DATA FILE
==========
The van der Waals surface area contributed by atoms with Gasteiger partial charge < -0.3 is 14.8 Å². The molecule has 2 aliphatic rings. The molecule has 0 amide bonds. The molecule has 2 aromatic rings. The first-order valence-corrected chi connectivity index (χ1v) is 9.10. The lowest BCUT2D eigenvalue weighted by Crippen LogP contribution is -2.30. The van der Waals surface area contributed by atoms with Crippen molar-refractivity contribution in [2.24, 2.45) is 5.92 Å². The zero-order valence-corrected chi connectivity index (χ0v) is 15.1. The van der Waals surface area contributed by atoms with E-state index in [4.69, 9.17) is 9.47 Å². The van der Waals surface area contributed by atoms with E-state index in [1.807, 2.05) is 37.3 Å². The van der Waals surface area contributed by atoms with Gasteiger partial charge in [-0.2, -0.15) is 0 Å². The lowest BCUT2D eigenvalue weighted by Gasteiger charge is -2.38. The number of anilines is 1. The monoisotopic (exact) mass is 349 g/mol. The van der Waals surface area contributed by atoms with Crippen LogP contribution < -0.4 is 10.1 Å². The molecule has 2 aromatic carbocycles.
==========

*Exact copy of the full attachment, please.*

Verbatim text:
The van der Waals surface area contributed by atoms with Gasteiger partial charge < -0.3 is 14.8 Å². The molecule has 2 aliphatic rings. The molecule has 0 amide bonds. The molecule has 2 aromatic rings. The first-order valence-corrected chi connectivity index (χ1v) is 9.10. The lowest BCUT2D eigenvalue weighted by Crippen LogP contribution is -2.30. The van der Waals surface area contributed by atoms with Crippen molar-refractivity contribution in [2.24, 2.45) is 5.92 Å². The zero-order valence-corrected chi connectivity index (χ0v) is 15.1. The van der Waals surface area contributed by atoms with E-state index in [4.69, 9.17) is 9.47 Å². The van der Waals surface area contributed by atoms with E-state index in [1.807, 2.05) is 37.3 Å². The van der Waals surface area contributed by atoms with Gasteiger partial charge in [-0.2, -0.15) is 0 Å². The lowest BCUT2D eigenvalue weighted by Gasteiger charge is -2.38. The number of anilines is 1. The monoisotopic (exact) mass is 349 g/mol. The van der Waals surface area contributed by atoms with Crippen LogP contribution < -0.4 is 10.1 Å². The molecule has 2 aromatic carbocycles.